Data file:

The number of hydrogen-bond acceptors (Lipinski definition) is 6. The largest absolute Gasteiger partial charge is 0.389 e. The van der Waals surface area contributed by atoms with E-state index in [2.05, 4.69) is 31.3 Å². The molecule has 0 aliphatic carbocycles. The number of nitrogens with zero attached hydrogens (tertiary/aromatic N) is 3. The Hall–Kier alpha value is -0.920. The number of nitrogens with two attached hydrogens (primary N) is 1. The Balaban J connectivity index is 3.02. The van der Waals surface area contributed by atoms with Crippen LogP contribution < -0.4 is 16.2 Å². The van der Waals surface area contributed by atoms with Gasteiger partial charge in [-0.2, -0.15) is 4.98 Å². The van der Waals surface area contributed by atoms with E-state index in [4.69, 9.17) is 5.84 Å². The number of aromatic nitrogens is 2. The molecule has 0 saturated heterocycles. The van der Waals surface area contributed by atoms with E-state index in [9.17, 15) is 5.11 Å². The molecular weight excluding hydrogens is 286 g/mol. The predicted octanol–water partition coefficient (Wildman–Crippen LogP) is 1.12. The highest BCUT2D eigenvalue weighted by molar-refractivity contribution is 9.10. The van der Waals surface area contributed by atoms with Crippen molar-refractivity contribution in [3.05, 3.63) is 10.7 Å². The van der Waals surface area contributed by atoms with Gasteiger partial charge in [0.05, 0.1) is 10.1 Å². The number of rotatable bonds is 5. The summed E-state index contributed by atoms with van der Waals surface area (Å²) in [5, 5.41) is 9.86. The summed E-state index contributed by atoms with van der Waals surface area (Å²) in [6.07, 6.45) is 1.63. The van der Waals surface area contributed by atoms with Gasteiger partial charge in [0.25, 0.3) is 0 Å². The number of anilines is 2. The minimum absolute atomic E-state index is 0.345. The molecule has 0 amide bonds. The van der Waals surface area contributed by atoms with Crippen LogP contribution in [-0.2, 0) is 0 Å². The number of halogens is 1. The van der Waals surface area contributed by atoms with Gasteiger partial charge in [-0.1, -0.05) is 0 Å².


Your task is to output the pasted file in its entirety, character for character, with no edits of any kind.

The number of hydrogen-bond acceptors (Lipinski definition) is 6. The largest absolute Gasteiger partial charge is 0.389 e. The van der Waals surface area contributed by atoms with E-state index in [2.05, 4.69) is 31.3 Å². The molecule has 0 aliphatic carbocycles. The number of nitrogens with zero attached hydrogens (tertiary/aromatic N) is 3. The Hall–Kier alpha value is -0.920. The number of nitrogens with two attached hydrogens (primary N) is 1. The Balaban J connectivity index is 3.02. The van der Waals surface area contributed by atoms with Crippen LogP contribution < -0.4 is 16.2 Å². The van der Waals surface area contributed by atoms with Gasteiger partial charge in [-0.2, -0.15) is 4.98 Å². The van der Waals surface area contributed by atoms with E-state index in [4.69, 9.17) is 5.84 Å². The number of aromatic nitrogens is 2. The molecule has 0 saturated heterocycles. The van der Waals surface area contributed by atoms with E-state index in [9.17, 15) is 5.11 Å². The molecular weight excluding hydrogens is 286 g/mol. The predicted octanol–water partition coefficient (Wildman–Crippen LogP) is 1.12. The highest BCUT2D eigenvalue weighted by molar-refractivity contribution is 9.10. The van der Waals surface area contributed by atoms with Crippen molar-refractivity contribution in [3.05, 3.63) is 10.7 Å². The van der Waals surface area contributed by atoms with Gasteiger partial charge in [0.05, 0.1) is 10.1 Å². The number of rotatable bonds is 5. The summed E-state index contributed by atoms with van der Waals surface area (Å²) in [5, 5.41) is 9.86. The summed E-state index contributed by atoms with van der Waals surface area (Å²) in [6.07, 6.45) is 1.63. The van der Waals surface area contributed by atoms with Gasteiger partial charge in [0.25, 0.3) is 0 Å². The number of anilines is 2. The minimum absolute atomic E-state index is 0.345. The molecule has 0 amide bonds. The van der Waals surface area contributed by atoms with Crippen LogP contribution in [-0.2, 0) is 0 Å². The number of halogens is 1. The van der Waals surface area contributed by atoms with Gasteiger partial charge in [-0.1, -0.05) is 0 Å².